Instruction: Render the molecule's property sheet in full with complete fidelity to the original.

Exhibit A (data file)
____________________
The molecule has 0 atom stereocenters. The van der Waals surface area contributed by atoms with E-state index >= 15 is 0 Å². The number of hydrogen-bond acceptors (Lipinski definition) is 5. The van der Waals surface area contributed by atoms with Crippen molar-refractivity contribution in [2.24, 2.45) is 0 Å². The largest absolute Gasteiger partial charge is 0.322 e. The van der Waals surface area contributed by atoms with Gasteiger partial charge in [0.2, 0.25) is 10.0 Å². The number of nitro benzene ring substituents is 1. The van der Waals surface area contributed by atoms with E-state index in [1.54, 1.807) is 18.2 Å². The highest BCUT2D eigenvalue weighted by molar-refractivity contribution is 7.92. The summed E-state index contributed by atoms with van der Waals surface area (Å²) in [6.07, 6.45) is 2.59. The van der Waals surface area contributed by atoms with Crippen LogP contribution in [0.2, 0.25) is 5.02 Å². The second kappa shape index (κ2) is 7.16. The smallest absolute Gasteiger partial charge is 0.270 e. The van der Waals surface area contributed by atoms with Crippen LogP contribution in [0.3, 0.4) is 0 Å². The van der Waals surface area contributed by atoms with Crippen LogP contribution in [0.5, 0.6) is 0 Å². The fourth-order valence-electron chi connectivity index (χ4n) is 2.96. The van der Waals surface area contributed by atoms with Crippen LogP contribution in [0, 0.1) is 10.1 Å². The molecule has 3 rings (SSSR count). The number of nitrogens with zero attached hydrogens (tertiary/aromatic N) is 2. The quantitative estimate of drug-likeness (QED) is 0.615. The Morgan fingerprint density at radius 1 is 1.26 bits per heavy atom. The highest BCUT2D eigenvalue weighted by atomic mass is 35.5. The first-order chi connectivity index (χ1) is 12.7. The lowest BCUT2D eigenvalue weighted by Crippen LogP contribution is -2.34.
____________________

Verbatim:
The molecule has 0 atom stereocenters. The van der Waals surface area contributed by atoms with E-state index >= 15 is 0 Å². The number of hydrogen-bond acceptors (Lipinski definition) is 5. The van der Waals surface area contributed by atoms with Crippen molar-refractivity contribution in [2.24, 2.45) is 0 Å². The largest absolute Gasteiger partial charge is 0.322 e. The van der Waals surface area contributed by atoms with Gasteiger partial charge in [0.2, 0.25) is 10.0 Å². The number of nitro benzene ring substituents is 1. The van der Waals surface area contributed by atoms with E-state index in [1.54, 1.807) is 18.2 Å². The highest BCUT2D eigenvalue weighted by molar-refractivity contribution is 7.92. The summed E-state index contributed by atoms with van der Waals surface area (Å²) in [6.07, 6.45) is 2.59. The van der Waals surface area contributed by atoms with Crippen LogP contribution in [0.2, 0.25) is 5.02 Å². The second kappa shape index (κ2) is 7.16. The smallest absolute Gasteiger partial charge is 0.270 e. The van der Waals surface area contributed by atoms with Crippen LogP contribution in [0.3, 0.4) is 0 Å². The van der Waals surface area contributed by atoms with Crippen LogP contribution in [0.5, 0.6) is 0 Å². The fourth-order valence-electron chi connectivity index (χ4n) is 2.96. The van der Waals surface area contributed by atoms with Crippen LogP contribution in [0, 0.1) is 10.1 Å². The molecule has 3 rings (SSSR count). The number of nitrogens with zero attached hydrogens (tertiary/aromatic N) is 2. The quantitative estimate of drug-likeness (QED) is 0.615. The Morgan fingerprint density at radius 1 is 1.26 bits per heavy atom. The highest BCUT2D eigenvalue weighted by atomic mass is 35.5. The first-order chi connectivity index (χ1) is 12.7. The lowest BCUT2D eigenvalue weighted by Crippen LogP contribution is -2.34.